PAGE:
A Twinkle in their Eyes
Anna G. Edmonds
Was it a twinkle in their eyes eleven years ago? Of a hoped-for offspring, a star, a dream, or all of these? Knowing the sparks of imagination that were touched off whenever John Rudolph, Ed Ritchie, and Mac Gardiner met together, probably the twinkle was a mixture of all, compounded with a liberal gleaming of excitement. Out of a breakfast meeting in November 1993 of these three founders, the Battle Point Astronomical Association came into being. Battle Point Park was an appropriate place for BPAA activities for several reasons. The lighting within the park could be controlled. By its very nature, amateur astronomy, needing quiet and darkness, was unobtrusive.
The Helix House (now the Edwin E. Ritchie Observatory) was a solid building; it provided a good base for a large telescope mounting, and could be made secure from casual vandalism. In addition to those features, the roof of the Observatory provided a 360° view of the sky.
John Rudolph in the Dome. photo by Greg Gilbert, courtesy The Seattle Times.
Besides the litter from years of disuse, two large cement blocks in the center of the building had to be removed with the help of 56 sticks of dynamite and hours of jack hammer labor. In their place a column reaching from rock bottom to the roof but totally free of the building was constructed to support the telescope. Then the dome was made, rib by rib, secured to a revolving ring, and covered with waterproofing. The building, thanks to John Rudolph’s architectural skills, now accommodates meeting rooms, a workshop, and a basic astronomical instrument. This instrument comprises three holes in the walls that focus so that the image of the Sun appears on the north wall of the meeting room during the winter solstice. Its only required maintenance is clearing out cobwebs in the holes; thus it’s in keeping with John’s devotion to archaeoastronomy as he studied it in places like Susanville, CA.
John was meticulous in reporting the names and contributions of those who helped with the construction of the Observatory and its dome. They, plus the many groups who have used the Observatory and the many speakers who have given their time over the years, have been reported in the bi-monthly BPAA Newsletter. Likewise, the early donors’ names are on plaques in the entrance to the building. Ed Ritchie was the telescope builder; he wrote in the November 1994 Newsletter: “After seventy-one years of being free to discover and learn about the universe I live in, I can say with certainty one thing. I don’t really know a lot about it. I find it beautiful and awesome, but I think I understand little of how it operates. ‘In WWII I was a navigator and the stars and the Sun became operating tools for me. Shortly after, I began to study electronics and telescopes. The fascination of these two subjects has never left me. I have built many electronic devices and many telescopes and now have in my back yard a 17 1/2 inch Newtonian refl ector telescope and observatory electronically controlled. Hundreds of moms and dads and kids have looked through its eyepiece. So it’s not surprising I’m one of three people instrumental in getting the Battle Point Astronomical Association going.”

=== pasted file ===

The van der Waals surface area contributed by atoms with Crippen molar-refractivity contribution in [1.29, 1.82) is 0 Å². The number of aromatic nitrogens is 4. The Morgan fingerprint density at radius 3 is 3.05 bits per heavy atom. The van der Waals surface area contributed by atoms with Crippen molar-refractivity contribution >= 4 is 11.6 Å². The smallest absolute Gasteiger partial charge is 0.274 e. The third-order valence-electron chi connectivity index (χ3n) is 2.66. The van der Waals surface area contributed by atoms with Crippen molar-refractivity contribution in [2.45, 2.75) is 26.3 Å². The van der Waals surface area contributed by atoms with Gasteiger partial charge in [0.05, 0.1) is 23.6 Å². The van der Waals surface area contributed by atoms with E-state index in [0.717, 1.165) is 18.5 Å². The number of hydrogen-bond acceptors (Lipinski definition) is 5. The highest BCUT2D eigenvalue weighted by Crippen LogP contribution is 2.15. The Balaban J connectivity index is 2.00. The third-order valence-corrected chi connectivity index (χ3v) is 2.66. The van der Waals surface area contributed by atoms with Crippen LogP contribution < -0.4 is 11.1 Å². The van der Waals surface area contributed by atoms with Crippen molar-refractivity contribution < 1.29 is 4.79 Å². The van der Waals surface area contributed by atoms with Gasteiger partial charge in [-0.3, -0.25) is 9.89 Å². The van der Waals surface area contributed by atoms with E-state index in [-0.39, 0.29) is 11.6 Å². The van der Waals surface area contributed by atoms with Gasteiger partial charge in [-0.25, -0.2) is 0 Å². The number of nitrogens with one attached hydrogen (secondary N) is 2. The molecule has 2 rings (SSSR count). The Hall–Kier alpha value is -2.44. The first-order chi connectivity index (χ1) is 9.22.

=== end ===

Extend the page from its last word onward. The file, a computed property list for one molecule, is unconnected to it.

Five months later, on April 17, 1995, the Boeing Defense and Space Group announced that they had donated two high-quality mirrors to BPAA. These were the glass used by Boeing in the Hubble Mirror. With them in hand, Ed began building the mount, and inventing and crafting the electronic grinding machine in order to shape the 27 1/2 inch mirror to a parabolic surface that would gather and focus starlight through a lens. On December 11, 1997 the telescope was lifted to the roof and settled into place on its support column inside the dome. Regrettably, Ed Ritchie had died before his ’scope was operational.
The third member of the group of founders, Mac Gardiner, had throughout this time kept BPAA focused on the dream of providing an educational facility specializing in astronomy that would encourage people to develop their curiosity. “With the first-class equipment that we have available,” he wrote, “we can explore, and 99% of what we hope to be able to see has never been seen before. We also can redo certain wonderful experiments of the past that changed the thinking of the educated world of that time. Mac’s dream was that the tools of this facility and the encouragement of its mentors would enable students of all ages to discover, hypothesize, interpret, analyze, generate, review critically, and publish work that could be the stuff of science awards, or the discovery of comets, super novae, and even unforeseen worlds.
In addition to keeping the fledgling Association on an even keel and to challenging others to volunteer their talents, Mac concentrated on establishing a sound financial basis for BPAA. He wanted BPAA to start slowly and to keep within the bounds of what Bainbridge Island would support. Within the first year he secured the tax-free status from the State, and then enrolled BPAA in the yearly Bainbridge Foundation financial drive. The contributions collected by the Foundation, he believed, would enable BPAA to cover its operating expenses so that whatever physical development was needed could be taken care of with specific funding campaigns.
The excitement of that morning breakfast meeting in 1993 resulted in a gift to Bainbridge. It was free in that most of the money and the labor were given without conditions. It is free in that the Observatory is for the use of the public on demand (and on the cooperation of the weather). The continued twinkle of this star—or dream—depends on keeping the night sky around the Observatory dark.